McLane Middleton attorney John Weaver will be a panelist at the American Bar Association’s upcoming Artificial Intelligence and Robotics National Institute event in October.
John will serve as a panelist for the “How Do You Solve a Problem Like Sophia? The Future of Legal Personhood for Artificial Generally Intelligent or Superintelligent AI Systems” session, which will be held on October 28, 2020.
As part of the discussion, the panel will cover the debate over legal personhood for AI systems, covering both contemporary examples of personhood and the roadmap to future personhood.
John is a member of McLane Middleton’s Corporate Department and Privacy and Data Security Practice Group. His practices focuses on privacy, information security, and emerging technologies, including artificial intelligence, self-driving vehicles, and drones.
As an emerging technologies lawyer, John advises a wide range of companies – from startups to international corporations – on regulatory and legal issues unique to those technologies, including consumer protection requirements governing artificial intelligence, regulations governing drones, state legislation affecting self-driving cars, and the impact of autonomous devices and programs on user and employment agreements.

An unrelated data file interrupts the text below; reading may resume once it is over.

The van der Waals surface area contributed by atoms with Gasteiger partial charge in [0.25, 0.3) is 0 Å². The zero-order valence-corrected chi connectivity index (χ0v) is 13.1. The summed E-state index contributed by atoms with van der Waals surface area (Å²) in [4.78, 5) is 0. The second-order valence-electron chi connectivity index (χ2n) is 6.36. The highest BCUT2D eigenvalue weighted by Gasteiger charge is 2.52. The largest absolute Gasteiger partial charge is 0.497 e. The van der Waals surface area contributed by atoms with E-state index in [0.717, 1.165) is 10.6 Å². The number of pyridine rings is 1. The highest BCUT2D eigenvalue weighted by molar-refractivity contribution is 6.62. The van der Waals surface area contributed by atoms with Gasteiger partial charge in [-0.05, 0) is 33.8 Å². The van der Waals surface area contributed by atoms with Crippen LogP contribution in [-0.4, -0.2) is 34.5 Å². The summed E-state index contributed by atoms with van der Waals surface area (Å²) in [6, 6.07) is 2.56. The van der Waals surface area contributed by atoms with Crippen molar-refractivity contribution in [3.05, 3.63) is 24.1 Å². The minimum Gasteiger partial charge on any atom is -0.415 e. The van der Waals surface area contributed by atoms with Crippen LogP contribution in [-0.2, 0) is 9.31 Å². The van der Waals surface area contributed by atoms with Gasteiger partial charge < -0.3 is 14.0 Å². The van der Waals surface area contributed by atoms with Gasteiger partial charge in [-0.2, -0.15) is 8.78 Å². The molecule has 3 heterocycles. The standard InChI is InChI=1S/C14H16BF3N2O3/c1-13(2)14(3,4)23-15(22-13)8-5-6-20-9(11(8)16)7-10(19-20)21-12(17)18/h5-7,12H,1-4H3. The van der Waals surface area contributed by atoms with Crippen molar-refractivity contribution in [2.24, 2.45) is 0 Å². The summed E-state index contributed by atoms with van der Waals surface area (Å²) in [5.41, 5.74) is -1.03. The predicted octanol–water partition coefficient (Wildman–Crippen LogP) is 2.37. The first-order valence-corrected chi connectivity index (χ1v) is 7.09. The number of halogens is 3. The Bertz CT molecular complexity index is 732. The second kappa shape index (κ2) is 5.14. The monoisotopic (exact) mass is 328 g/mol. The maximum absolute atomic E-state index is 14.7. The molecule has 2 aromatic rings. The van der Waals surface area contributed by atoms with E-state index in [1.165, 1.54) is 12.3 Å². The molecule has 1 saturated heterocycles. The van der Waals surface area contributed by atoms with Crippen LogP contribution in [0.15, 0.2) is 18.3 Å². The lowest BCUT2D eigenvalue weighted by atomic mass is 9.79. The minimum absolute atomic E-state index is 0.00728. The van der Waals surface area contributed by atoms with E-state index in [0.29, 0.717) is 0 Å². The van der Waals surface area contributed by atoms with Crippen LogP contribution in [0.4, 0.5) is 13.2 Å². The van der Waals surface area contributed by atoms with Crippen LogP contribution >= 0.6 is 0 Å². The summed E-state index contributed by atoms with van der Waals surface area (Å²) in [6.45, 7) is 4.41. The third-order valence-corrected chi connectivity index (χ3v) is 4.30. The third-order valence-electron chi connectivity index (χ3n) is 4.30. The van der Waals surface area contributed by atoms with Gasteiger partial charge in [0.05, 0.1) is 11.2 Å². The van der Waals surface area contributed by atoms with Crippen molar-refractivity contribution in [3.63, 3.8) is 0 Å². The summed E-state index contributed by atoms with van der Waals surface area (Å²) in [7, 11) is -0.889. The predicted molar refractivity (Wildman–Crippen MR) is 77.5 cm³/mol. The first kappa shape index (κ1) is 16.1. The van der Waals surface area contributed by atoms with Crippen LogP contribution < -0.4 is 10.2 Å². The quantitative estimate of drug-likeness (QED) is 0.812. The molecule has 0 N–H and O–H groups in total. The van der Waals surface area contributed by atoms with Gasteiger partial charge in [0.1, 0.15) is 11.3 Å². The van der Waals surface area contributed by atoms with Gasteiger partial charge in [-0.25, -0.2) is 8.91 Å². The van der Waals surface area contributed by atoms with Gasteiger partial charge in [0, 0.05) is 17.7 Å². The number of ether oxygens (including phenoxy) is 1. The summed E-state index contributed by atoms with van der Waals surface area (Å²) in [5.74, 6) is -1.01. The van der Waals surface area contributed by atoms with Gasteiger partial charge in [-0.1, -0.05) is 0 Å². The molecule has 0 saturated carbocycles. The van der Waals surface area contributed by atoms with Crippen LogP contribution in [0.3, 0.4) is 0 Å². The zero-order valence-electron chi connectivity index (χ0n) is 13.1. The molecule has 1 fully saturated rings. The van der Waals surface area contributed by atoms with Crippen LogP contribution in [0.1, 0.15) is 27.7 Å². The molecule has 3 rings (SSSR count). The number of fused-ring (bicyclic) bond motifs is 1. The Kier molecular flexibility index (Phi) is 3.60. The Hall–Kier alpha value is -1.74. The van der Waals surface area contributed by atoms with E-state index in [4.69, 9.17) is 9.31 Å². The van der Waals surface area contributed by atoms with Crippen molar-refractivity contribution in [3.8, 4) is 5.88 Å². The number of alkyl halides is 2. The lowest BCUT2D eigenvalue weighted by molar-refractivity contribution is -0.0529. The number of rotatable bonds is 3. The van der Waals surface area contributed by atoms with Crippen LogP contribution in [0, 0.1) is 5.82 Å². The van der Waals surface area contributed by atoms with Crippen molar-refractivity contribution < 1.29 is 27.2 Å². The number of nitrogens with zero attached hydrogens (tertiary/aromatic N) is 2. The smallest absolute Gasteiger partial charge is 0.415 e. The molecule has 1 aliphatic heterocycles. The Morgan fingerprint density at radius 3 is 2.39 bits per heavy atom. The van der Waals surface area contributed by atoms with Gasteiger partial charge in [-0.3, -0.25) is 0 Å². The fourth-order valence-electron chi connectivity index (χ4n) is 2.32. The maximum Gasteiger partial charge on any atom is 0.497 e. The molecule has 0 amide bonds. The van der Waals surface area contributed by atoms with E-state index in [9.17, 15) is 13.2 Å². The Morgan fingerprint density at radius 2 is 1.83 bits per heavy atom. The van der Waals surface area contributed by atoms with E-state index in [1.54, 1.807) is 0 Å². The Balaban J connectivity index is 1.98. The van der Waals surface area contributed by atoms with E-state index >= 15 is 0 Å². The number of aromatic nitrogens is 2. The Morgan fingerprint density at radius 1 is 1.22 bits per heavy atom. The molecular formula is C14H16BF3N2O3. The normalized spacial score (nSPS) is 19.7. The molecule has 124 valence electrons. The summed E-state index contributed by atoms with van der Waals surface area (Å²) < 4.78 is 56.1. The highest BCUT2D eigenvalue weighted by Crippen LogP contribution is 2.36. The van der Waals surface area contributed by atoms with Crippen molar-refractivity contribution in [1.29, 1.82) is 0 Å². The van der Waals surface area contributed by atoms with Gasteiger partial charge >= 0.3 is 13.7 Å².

John is the author of Robots Are People Too, released by Praeger Publishing, which explores legal issues implicated by autonomous technology and artificial intelligence, and a contributing writer at Slate magazine, where his articles focus on similar issues. He is also a member of the board of editors and a columnist for The Journal of Robotics, Artificial Intelligence & Law. John is also a sought after speaker on topics related to law and emerging technologies, and has been interviewed by The Atlantic, Consumer Reports, and the Boston Business Journal, among other media outlets.
John can be reached in the firm’s Woburn office at (781) 904-2685 or email@example.com.
For additional information about the Artificial Intelligence and Robotics National Institute event, click here.